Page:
“From Marcy to Madison Square,” Jay Z is the paragon of hip-hop’s American Dream. If he can make it, so can you. That feel-good, bootstrapping mentality forms the core of Jay Z Made in America, the documentary chronicling the rapper’s 2012 Philadelphia music festival of the same name. The film, helmed by Ron Howard, premiered last night on Showtime and features extended concert footage and interviews with headliners Jay Z and Pearl Jam as well as other artists and local residents. Rolling Stone recaps the most memorable moments.
Politics as Usual: Jay Z explains that his impetus for Made in America was to create a multi-genre festival in which people of all backgrounds can mesh. “Made in America could become a place where people of all cultures gather and have fun being themselves,” he says. The rapper vehemently states that he’s “not an elected official,” yet his words could foreshadow a new hip-hop political platform: “America is now being accepting of all cultures,” he says. “We have a black president now. . . . We’ve made steps as far as racism. Now we have to make steps towards sexism, gay rights. . . . We’re all people at the end of the day. . . . We all have that belief that you can make it here in the land of the free and the home of the brave.”
Strange Fans: “I love big shows like this because there’s people I normally don’t get to see,” says singer Jill Scott. Artists get starstruck too, and footage of Tyler, the Creator desperately looking to meet Jill Scott or Jay Z and Beyonce bopping to Gary Clark Jr.’s set are sweet. “I wanna meet Jill Scott,” Tyler says obsessively as he and Odd Future go through the trailer area calling her name.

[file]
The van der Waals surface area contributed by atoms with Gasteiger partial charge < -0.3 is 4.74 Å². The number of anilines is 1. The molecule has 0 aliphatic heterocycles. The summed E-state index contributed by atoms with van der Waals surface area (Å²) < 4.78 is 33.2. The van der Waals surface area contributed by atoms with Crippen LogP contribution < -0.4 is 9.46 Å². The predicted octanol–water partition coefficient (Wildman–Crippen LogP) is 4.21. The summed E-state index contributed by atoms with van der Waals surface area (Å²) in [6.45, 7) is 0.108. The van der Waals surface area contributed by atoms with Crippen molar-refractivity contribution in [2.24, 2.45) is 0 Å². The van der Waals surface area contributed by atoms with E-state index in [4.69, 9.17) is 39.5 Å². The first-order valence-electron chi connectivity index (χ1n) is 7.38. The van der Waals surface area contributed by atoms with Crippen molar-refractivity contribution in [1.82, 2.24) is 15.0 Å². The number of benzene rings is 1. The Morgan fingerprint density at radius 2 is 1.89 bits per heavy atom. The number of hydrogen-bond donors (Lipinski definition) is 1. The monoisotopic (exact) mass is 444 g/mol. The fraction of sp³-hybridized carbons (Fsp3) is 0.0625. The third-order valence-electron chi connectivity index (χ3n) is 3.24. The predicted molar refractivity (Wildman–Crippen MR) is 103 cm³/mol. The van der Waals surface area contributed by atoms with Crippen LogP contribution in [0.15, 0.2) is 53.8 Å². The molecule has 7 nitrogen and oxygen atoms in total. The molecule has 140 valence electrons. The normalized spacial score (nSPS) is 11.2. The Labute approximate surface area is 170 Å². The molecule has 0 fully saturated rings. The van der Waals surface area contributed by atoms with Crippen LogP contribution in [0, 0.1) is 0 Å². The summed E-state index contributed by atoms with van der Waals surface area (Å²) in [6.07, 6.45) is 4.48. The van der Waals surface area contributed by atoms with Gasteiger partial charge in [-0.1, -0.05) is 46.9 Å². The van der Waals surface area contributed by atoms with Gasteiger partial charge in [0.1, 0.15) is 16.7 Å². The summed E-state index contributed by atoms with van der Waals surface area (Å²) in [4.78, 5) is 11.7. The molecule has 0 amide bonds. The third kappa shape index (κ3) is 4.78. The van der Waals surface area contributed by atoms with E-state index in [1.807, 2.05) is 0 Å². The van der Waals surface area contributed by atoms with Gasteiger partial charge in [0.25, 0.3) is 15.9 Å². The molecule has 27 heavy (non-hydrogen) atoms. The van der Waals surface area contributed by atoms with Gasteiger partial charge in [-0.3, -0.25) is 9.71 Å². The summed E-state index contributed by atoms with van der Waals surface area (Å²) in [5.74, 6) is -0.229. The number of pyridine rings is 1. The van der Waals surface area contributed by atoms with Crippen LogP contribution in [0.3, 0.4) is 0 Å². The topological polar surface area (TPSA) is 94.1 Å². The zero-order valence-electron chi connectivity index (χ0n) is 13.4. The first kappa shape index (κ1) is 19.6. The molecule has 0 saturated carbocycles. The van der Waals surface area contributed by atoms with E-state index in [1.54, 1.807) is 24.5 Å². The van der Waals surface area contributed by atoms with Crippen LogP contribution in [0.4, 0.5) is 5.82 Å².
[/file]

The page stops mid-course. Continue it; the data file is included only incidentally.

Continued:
Skrillex Class is in Session: Skrillex offers to give Ron Howard a lesson in DJing, which proves to be as hilarious as the premise sounds. The director struggles, wearing his Beats by Dre headphones, and proceeds to ask a series of obvious yet endearing questions: “Is it what you’re hearing and feeling or more of what people are responding to?” “Does your heart start beating?” “Do you get out of breath and stuff like that?”
Janelle Monae’s Black & White: Janelle Monae recounts her humble beginnings growing up in a working class family and how she herself worked as a maid. In a particularly poignant moment, the singer explains that she wears only black and white onstage not as a fashion statement, but out of deference to her family, who wore uniforms in their menial jobs. “When I was a maid, my mom was working as a custodian,” she remembers. “We both had on our uniforms and you know, knew what time it was.”
Back to 560 State Street: In a full-circle moment, Jay Z visits his old Brooklyn apartment at 560 State Street, which he name-checks in “Empire State of Mind” as his “stash spot.” “We woke up, ate breakfast and ran the street,” Jay recalls of the place he shared with his cousin. The drugs, black leather couches and piranha tank he lived amid have since been replaced by a family currently residing there with a toddler son (who has no interest in playing Peekaboo with Jay, despite the rapper’s attempts). The rapper goes to the rooftop of the building for the first time, and is shocked by the clear view of two of his business investments below, Barclays Center and the 40/40 Club. Not even Jay is ready for the significance of the moment. “Oh shit! You trying to make me cry, man?” he asks.